Hope, Joy, Youth, Peace, Rest, Life, Dust, Ashes, Waste, Want, Ruin, Despair, Madness, Death, Cunning, Folly, Words, Wigs, Rags, Sheepskin, Plunder, Precedent, Jargon, Gammon and Spinach—and the manifold historico-religious symbolic possibilities I will soon discuss, Nabokov decides that they "correspond to lark-youth, linnet-hope, and goldfinch-beauty." This is a fair reading, which, as we know, at least serves to highlight the absence of Beauty in the actual naming of the birds, Nabokov suggests, to foreshadow Esther's later loss of beauty due to her illness. So here the birds, with no small trace of irony, symbolize varieties of potential-in-confinement—willfully unrealized ideals, perpetually dying in captivity.

But what, in this symbolic effort, does it mean for Toughy to quote this passage, and how can we confine the reference to Bleak House? To address the latter question first: we cannot disregard the Christian, Pagan and socio-narrative symbolism of the three birds, for they are essential to our biographical reading of the passage.

The lark, typically the symbol of merriment and possibility, due to its energetic daybreak twitterings, was thought to have sung at the gates of heaven, welcoming new souls. The irony of the image should not pass us by—the tidings of the new day were not untainted by the spectre of mortality, just as the sun (Son), in it's arrival, portends its own departure. Similarly, the goldfinch, which is said to represent Jesus, as it feeds on and nests in thistles, too represents beauty; and we begin to see a pattern: arrested states of glory, the uncanny liminal of stunted potential—perpetual death, or, the Unlived, in the life overshadowed by its own undoing. The reference itself, cast nonchalantly at the head of the Twat, belies its own gravity, seeking to be understood at mere surface: a catalog of birds; certainly beautiful to a cat, though perhaps only in the heat of gastro-libidinal desire—an ending: to eat one's cake, and have it too.

The following line sets the tone for the first, in a neumonimic syntactic pun: "the wind is in the east", perhaps another reference to the Dick's tomb, wherein Mr. Jarndyce indicates that an easterly wind is an index of misrule. In fact, in many of the Dick's tombs, from David Copperfield to The Haunted Man, the east wind is treated ominously. Sometimes this idea, which perhaps has its roots in the maxim, "When the wind is in the east, 'tis neither good for man nor beast", is invoked playfully, to indicate a superstitious character, but often is a reliable indicator that something foul is afoot. In fact, I do not use the term "misrule" lightly; I do so to invoke both the playful character of the common yearly carnival atmosphere, in which aberrant behaviors, sexualities and social practices were tolerable for the one day, and the cruel, 364-day wake of intolerance that would follow—see Halloween, Carnivale, and any number of other strategies for the containment of subversive social identities. In this twat, the wind announces that the entire twat itself is representative of a kind of misrule—to be tolerated, perhaps, but maybe also prolongued beyond its acceptable boundaries—including the jokingly swapped order of the first two phrases.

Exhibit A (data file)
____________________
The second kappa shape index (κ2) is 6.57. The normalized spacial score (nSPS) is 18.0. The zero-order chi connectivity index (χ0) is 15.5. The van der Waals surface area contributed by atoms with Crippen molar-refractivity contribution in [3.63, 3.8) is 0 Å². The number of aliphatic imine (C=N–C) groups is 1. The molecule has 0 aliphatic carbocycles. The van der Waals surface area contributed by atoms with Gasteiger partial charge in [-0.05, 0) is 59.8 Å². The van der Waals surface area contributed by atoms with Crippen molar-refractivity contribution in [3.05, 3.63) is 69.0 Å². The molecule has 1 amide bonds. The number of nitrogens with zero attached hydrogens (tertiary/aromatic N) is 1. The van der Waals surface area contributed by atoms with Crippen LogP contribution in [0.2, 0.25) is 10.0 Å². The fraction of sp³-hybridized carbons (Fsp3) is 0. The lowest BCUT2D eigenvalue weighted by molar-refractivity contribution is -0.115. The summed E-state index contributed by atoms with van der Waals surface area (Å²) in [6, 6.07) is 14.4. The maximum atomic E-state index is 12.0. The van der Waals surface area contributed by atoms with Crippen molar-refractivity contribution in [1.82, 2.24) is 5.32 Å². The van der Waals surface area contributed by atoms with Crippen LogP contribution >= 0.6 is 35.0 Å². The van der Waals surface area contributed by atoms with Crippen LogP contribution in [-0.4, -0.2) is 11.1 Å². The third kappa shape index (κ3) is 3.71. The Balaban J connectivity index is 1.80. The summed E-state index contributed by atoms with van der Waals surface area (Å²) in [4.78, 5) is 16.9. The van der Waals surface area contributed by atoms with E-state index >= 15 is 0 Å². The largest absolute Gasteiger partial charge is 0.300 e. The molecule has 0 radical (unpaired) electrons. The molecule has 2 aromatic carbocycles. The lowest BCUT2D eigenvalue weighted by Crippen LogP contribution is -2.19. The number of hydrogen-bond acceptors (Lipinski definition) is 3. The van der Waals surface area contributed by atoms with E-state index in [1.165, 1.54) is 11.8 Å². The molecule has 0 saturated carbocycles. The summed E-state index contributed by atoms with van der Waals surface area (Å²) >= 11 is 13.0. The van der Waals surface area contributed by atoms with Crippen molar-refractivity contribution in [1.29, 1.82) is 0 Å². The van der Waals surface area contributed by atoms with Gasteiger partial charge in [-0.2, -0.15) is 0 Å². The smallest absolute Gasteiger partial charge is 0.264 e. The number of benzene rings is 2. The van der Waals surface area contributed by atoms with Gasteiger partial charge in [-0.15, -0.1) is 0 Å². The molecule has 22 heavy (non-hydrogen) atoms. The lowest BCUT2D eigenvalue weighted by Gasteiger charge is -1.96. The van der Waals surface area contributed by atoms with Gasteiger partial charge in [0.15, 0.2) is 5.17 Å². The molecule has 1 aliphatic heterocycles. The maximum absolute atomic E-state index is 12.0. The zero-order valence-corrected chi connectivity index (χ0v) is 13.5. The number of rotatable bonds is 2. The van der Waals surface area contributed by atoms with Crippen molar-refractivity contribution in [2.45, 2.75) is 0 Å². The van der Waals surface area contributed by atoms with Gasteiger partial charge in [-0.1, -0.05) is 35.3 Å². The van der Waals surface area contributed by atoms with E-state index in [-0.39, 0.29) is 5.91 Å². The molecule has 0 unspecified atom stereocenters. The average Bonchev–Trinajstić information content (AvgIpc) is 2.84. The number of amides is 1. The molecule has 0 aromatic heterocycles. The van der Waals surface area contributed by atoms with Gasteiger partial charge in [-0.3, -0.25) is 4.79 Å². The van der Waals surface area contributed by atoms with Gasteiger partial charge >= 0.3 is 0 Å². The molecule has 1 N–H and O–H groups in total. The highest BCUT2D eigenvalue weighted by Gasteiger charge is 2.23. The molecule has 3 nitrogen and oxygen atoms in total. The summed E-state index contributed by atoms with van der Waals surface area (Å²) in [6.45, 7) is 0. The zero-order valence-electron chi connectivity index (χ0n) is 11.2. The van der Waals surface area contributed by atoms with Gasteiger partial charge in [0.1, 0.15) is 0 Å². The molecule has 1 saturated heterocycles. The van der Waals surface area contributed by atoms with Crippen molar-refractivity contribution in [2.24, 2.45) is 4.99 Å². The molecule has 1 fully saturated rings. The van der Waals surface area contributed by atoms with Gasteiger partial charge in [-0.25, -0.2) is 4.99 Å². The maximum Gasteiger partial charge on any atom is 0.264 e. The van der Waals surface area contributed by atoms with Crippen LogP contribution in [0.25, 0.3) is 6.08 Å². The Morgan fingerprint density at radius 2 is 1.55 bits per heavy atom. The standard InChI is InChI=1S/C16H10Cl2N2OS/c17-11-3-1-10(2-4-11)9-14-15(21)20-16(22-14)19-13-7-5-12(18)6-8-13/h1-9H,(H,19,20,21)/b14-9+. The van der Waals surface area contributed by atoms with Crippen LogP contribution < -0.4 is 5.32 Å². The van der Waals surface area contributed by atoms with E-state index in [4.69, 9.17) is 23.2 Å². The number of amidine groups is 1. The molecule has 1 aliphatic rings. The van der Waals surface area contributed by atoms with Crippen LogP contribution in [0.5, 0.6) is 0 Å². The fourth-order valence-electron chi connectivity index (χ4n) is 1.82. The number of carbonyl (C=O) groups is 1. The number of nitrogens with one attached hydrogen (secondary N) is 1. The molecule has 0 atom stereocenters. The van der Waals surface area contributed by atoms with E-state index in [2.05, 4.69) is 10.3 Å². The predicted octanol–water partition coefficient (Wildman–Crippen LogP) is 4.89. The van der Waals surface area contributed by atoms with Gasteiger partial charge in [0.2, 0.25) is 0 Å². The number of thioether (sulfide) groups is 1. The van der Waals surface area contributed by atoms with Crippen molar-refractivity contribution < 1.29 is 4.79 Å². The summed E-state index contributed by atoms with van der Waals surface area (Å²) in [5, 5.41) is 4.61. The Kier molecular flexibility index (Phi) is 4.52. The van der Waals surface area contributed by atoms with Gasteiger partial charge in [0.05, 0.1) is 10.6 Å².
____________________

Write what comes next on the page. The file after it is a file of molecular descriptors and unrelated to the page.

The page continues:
So, what has been pre-judged as the upset of the social order? What crime against nature and sense is so contained in our twat? Our answer is contained in the blindly self-congratulatory final section, wherein Toughy—presumably?—turns not only his relationship to his carers, but his relationship to reality, on its ear.

It would be easy to chalk this section up to simple quotation, as it is easy to do in the wake of the earlier Dickens references, of Bleak House, where, if we remember correctly, Mr. Skimpole said much the same thing, playfully turning the burden of gratitude back on his patrons, for "enjoying the luxury of generosity".

Now, we have come to understand the tension between Toughy's understated wit and capacity for vastly drawn, deft and razor-sharp verbal turntablism, and his naive understanding of the very content of his speech—like a child spelling out the facts of sex or death without an understanding of the rammifications of these events, as if they are merely adjective to other words or concepts, and not living beings. In fact, Toughy is very much a child, in some senses, "fed", cared for, sheltered from a reality unbounded by cat-leashes and whisker-smudged windows. However, we must also acknowledge that he has in some ways imposed this world on himself, at least somewhat aware of the dangers and responsibilities carried on by his caretakers. This fact is at the heart of his world—this is the true upset.

Toughy is chiefly not a child because he understands the limitations of his world and the types of responsibilities he is sheltered from. That Toughy willfully keeps himself in this arrested adolescence, a perpetual death, an Unlived state, is itself the deeply uncanny, intolerable misrule. That he eats food from a small bowl, reads from a color-coded library, and waxes mature on his own lifestyle undercuts both his "natural" immaturity and the precocity of his now-and-then wit. He can be neither kitten nor cat—his birds, his objects of desire fly outside the sphere of his influence (and dare I say, outside of his actual desiring), the wind frankly lives in the east, and Toughy, always fed, always talking, considers "'being' [to be] quite a child", as that is what he has made "being" to be.

Of course, the trouble with this misleading symbolic reading is that we have assumed certain meaning for cats, children, birds, Toughy, books, being, and words.